Social scientists have long speculated about the extent of individuals' rationality, especially in the context of voting. However, existing attempts at classifying voters as (ir)rational have been hampered by the fact that optimal strategies are generally unobserved. Exploiting the incentive structure of Germany's electoral system to derive consistency properties that voters' choices ought to satisfy, this paper develops a novel set of empirical tests in order to pit the canonical rational choice model against behavioral theories according to which individuals simply choose their most preferred candidate. The results indicate that neither approach can explain the most-salient features of the data. The findings are consistent, however, with a hybrid model in which boundedly rational voters are subject to a \sincerity bias."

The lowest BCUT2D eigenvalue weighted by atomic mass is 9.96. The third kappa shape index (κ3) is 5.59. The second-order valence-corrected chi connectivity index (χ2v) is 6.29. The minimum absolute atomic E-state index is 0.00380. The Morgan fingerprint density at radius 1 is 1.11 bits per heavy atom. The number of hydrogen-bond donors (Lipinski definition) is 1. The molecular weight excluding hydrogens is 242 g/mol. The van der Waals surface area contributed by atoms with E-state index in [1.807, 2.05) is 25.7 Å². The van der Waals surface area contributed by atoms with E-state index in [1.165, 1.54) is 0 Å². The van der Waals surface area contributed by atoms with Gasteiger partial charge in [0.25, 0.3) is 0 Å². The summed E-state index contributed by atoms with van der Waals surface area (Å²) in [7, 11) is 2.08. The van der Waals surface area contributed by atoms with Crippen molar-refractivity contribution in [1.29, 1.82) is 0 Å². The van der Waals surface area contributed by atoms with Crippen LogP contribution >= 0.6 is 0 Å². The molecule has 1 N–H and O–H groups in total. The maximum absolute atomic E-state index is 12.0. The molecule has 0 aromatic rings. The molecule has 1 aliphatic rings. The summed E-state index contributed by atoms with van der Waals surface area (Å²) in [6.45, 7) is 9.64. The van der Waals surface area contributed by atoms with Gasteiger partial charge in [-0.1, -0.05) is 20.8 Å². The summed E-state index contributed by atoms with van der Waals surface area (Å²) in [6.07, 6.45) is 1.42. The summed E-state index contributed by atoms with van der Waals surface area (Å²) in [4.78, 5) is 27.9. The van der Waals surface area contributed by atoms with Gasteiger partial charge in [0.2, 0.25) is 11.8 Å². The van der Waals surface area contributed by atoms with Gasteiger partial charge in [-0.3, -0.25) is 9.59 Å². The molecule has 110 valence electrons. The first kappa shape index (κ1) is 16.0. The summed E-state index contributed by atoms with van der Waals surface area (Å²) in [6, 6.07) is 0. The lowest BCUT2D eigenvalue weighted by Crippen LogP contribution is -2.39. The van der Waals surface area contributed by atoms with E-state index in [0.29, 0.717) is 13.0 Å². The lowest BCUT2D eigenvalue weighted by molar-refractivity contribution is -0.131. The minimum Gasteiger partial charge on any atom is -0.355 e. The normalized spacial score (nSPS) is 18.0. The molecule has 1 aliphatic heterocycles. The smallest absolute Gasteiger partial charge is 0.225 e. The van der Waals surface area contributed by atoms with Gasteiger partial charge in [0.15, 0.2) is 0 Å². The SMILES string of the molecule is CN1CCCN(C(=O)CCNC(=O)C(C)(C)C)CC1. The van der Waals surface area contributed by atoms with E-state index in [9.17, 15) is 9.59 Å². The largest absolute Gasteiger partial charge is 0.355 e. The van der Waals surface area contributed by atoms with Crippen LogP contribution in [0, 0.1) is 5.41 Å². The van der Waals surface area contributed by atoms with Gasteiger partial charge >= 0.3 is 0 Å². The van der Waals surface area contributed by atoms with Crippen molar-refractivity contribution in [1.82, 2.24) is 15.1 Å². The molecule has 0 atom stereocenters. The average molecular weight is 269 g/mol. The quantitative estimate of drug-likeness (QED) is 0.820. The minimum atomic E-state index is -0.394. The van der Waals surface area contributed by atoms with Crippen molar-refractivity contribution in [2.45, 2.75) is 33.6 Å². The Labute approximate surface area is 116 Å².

|Original language||English (US)|
|Number of pages||63|
|State||Published - Oct 2015|